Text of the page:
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Nature: Petition for Review on Certiorari under Rule 45

This case involves a contest between two women both claiming to have been validly married to the same man, now
deceased. Respondent Tecla Hoybia Avenido (Tecla) instituted on 11 November 1998, a Complaint for Declaration of
Nullity of Marriage against Peregrina Macua Vda. de Avenido (Peregrina) on the ground that she (Tecla), is the lawful wife
of the deceased Eustaquio Avenido (Eustaquio).

Tecla alleged that her marriage to Eustaquio was solemnized on 30 September 1942 in Talibon, Bohol in rites officiated by
the Parish Priest of the said town. The fact of their marriage is evidenced by a Marriage Certificate recorded with the
Office of the Local Civil Registrar (LCR) of Talibon, Bohol. However, due to World War II, records were destroyed.
Thus, only a Certification was issued by the LCR.

Sometime in 1954, Eustaquio left his family and his whereabouts was not known. In 1958, Tecla and her children were
informed that Eustaquio was in Davao City living with another woman by the name of Buenaventura Sayson who later
died in 1977 without any issue.

In 1979, Tecla learned that her husband Eustaquio got married to another woman by the name of Peregrina, which
marriage she claims must be declared null and void for being bigamous an action she sought to protect the rights of her
children over the properties acquired by Eustaquio.

Peregrina filed an answer averring that she is the legal spouse of Eustaquio their marriage having been celebrated on 30
March 1979 at St. Jude Parish in Davao City.

To support her claim, Tecla presented the following testimonial and documentary evidence: (note: just focus on the
highlighted part, I just included all the evidence mentioned kasi baka tanungin in class)
1) Testimonies of Adelina Avenido-Ceno (Adelina), Climaco Avenido (Climaco) and Tecla herself to substantiate
her alleged prior existing and valid marriage with (sic) Eustaquio;
2) Documentary evidence such as the following:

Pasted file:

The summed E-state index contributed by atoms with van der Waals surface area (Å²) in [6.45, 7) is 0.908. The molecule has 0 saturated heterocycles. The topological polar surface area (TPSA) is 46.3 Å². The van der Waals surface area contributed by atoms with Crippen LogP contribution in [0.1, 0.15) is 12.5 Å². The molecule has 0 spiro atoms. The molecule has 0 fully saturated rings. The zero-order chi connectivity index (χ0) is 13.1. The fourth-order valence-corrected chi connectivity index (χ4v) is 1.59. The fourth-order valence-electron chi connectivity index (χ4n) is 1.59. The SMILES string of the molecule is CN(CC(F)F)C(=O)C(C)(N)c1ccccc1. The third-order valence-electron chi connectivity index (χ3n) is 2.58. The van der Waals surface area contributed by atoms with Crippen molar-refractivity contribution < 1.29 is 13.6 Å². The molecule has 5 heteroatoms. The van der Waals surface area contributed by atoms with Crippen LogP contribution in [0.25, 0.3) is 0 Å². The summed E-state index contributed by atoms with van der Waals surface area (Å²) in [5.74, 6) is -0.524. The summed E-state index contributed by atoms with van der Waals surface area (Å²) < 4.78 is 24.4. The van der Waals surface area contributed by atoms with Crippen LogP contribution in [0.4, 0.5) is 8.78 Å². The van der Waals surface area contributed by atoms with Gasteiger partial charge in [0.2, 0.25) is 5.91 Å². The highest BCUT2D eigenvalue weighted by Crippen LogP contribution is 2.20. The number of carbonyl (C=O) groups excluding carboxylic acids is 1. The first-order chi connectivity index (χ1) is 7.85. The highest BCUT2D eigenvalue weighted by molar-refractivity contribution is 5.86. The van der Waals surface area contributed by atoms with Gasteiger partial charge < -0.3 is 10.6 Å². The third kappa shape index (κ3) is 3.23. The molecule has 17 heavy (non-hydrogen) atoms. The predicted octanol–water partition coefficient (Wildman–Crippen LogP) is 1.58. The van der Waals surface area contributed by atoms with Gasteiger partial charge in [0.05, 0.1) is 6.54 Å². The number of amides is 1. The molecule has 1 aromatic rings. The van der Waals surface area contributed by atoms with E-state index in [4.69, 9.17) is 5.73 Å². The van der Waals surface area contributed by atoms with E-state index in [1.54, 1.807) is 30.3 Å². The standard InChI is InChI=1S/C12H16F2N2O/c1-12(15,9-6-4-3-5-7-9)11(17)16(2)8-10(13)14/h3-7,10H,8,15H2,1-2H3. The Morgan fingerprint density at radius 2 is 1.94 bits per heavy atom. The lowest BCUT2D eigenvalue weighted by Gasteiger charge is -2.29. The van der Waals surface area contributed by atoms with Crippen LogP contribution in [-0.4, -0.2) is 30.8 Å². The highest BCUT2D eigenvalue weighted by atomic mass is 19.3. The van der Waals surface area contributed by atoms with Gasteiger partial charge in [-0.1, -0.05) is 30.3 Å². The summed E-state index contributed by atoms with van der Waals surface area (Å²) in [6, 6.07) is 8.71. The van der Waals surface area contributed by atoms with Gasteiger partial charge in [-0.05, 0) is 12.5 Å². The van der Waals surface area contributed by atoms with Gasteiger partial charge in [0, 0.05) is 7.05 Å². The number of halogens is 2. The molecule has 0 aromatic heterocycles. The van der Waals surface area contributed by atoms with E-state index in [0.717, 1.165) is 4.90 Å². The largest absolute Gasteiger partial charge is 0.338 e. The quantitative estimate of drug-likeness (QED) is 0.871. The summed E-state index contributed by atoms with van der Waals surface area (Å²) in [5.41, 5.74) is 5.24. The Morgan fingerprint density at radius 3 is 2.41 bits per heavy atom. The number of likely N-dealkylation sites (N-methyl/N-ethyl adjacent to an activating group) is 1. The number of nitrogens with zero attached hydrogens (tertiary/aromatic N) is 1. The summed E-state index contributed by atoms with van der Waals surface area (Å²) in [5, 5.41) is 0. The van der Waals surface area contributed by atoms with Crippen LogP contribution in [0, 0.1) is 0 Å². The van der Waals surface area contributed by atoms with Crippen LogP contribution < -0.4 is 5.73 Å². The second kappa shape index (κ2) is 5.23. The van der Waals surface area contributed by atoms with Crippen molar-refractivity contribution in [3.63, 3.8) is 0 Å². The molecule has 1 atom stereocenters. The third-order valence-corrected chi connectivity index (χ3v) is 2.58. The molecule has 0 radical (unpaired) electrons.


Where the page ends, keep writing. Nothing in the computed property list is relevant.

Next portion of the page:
a. Certification of Loss/Destruction of Record of Marriage from 1900 to 1944 issued by the Office of
the Civil Registrar, Municipality of Talibon, Bohol; 5 stating that Records from 1932 up to early part of
1945 were totally destroyed during the liberation of Manila on February 4, 1945. What are presently
filed in this office are records from the latter part of 1945 to date, except for the city of Manila which
starts from 1952. Hence, this office has no way of verifying and could not issue as requested,
certified true copy of the records of marriage between [Eustaquio] and [Tecla], alleged to have been
married on 30th September 1942, in Talibon, Bohol
b. Certification of Submission of a copy of Certificate of Marriage to the Office of the Civil Registrar General,
National Statistics Office (NSO), R. Magsaysay Blvd., Sta Mesa, Manila; 6
c. Certification that Civil Registry records of births, deaths and marriages that were actually filed in the Office
of the Civil Registrar General, NSO Manila, started only in 1932; 7
d. Certification that Civil Registry records submitted to the Office of the Civil Registrar General, NSO, from
1932 to the early part of 1945, were totally destroyed during the liberation of Manila; 8
e. Certification of Birth of Apolinario Avenido;9
f. Certification of Birth of Eustaquio Avenido, Jr.; 10

g. Certification of Birth of Editha Avenido;11

h. Certification of Marriage between Eustaquio Sr., and Tecla issued by the Parish Priest of Talibon, Bohol on
30 September 1942;12
i. Certification that record of birth from 1900 to 1944 were destroyed by Second World War issued by the
Office of the Municipal Registrar of Talibon, Bohol, that they cannot furnish as requested a true transcription
from the Register of Birth of Climaco Avenido;13
j. Certificate of Baptism of Climaco indicating that he was born on 30 March 1943 to spouses Eustaquio and
k. Electronic copy of the Marriage Contract between Eustaquio and Peregrina.

On the other hand, Peregrina testified on, among others, her marriage to Eustaquio that took place in Davao City on 3
March 1979; her life as a wife and how she took care of Eustaquio when he already had poor health, as well as her
knowledge that Tecla is not the legal wife, but was once a common law wife of Eustaquio. 16 Peregrina likewise set forth
documentary evidence to substantiate her allegations and to prove her claim for damages, to wit:
1) Marriage Contract17 between Pregrina and the late Eustaquio showing the date of marriage on 3 March 1979;
2) Affidavit of Eustaquio executed on 22 March 1985 declaring himself as single when he contracted marriage
with the petitioner although he had a common law relation with one Tecla Hoybia with whom he had four (4)
children namely: Climaco, Tiburcio, Editha and Eustaquio, Jr., all surnamed Avenido;
3) Letter of Atty. Edgardo T. Mata dated 15 April 2002, addressed to the Civil Registrar of the Municipality of
Alegria, Surigao del Norte;19 and
4) Certification dated 25 April 2002 issued by Colita P. Umipig, in her capacity as the Civil Registrar of Alegria,
Surigao del Norte.20

RTC: Petition denied. Teclas failure to present her certificate of marriage to Eustaquio rendered useless the certification